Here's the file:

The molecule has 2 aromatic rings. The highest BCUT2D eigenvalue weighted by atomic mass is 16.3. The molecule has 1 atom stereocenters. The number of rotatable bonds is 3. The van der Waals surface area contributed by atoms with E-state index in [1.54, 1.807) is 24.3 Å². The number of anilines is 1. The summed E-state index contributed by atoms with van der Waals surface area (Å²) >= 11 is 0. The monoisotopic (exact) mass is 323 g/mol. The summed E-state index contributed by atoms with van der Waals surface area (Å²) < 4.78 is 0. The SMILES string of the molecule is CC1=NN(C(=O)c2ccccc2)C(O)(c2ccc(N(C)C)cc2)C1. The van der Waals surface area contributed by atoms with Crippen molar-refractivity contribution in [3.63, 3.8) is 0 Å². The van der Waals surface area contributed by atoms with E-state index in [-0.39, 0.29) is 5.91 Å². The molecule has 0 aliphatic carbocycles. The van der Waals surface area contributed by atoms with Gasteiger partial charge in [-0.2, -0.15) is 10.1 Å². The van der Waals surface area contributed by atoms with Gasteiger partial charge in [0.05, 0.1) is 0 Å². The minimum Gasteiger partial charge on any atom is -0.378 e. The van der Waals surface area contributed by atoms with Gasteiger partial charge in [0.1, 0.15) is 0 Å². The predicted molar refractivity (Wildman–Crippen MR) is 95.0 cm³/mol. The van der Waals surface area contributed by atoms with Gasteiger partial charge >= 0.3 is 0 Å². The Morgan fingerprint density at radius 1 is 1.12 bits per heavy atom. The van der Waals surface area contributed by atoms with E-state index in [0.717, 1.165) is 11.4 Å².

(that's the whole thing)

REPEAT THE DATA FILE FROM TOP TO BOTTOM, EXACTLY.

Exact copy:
The molecule has 2 aromatic rings. The highest BCUT2D eigenvalue weighted by atomic mass is 16.3. The molecule has 1 atom stereocenters. The number of rotatable bonds is 3. The van der Waals surface area contributed by atoms with E-state index in [1.54, 1.807) is 24.3 Å². The number of anilines is 1. The summed E-state index contributed by atoms with van der Waals surface area (Å²) >= 11 is 0. The monoisotopic (exact) mass is 323 g/mol. The summed E-state index contributed by atoms with van der Waals surface area (Å²) < 4.78 is 0. The SMILES string of the molecule is CC1=NN(C(=O)c2ccccc2)C(O)(c2ccc(N(C)C)cc2)C1. The van der Waals surface area contributed by atoms with Crippen molar-refractivity contribution in [3.63, 3.8) is 0 Å². The van der Waals surface area contributed by atoms with E-state index in [-0.39, 0.29) is 5.91 Å². The molecule has 0 aliphatic carbocycles. The van der Waals surface area contributed by atoms with Gasteiger partial charge in [-0.2, -0.15) is 10.1 Å². The van der Waals surface area contributed by atoms with Gasteiger partial charge in [0.05, 0.1) is 0 Å². The minimum Gasteiger partial charge on any atom is -0.378 e. The van der Waals surface area contributed by atoms with Gasteiger partial charge in [0.1, 0.15) is 0 Å². The predicted molar refractivity (Wildman–Crippen MR) is 95.0 cm³/mol. The van der Waals surface area contributed by atoms with Gasteiger partial charge >= 0.3 is 0 Å². The Morgan fingerprint density at radius 1 is 1.12 bits per heavy atom. The van der Waals surface area contributed by atoms with E-state index in [0.717, 1.165) is 11.4 Å².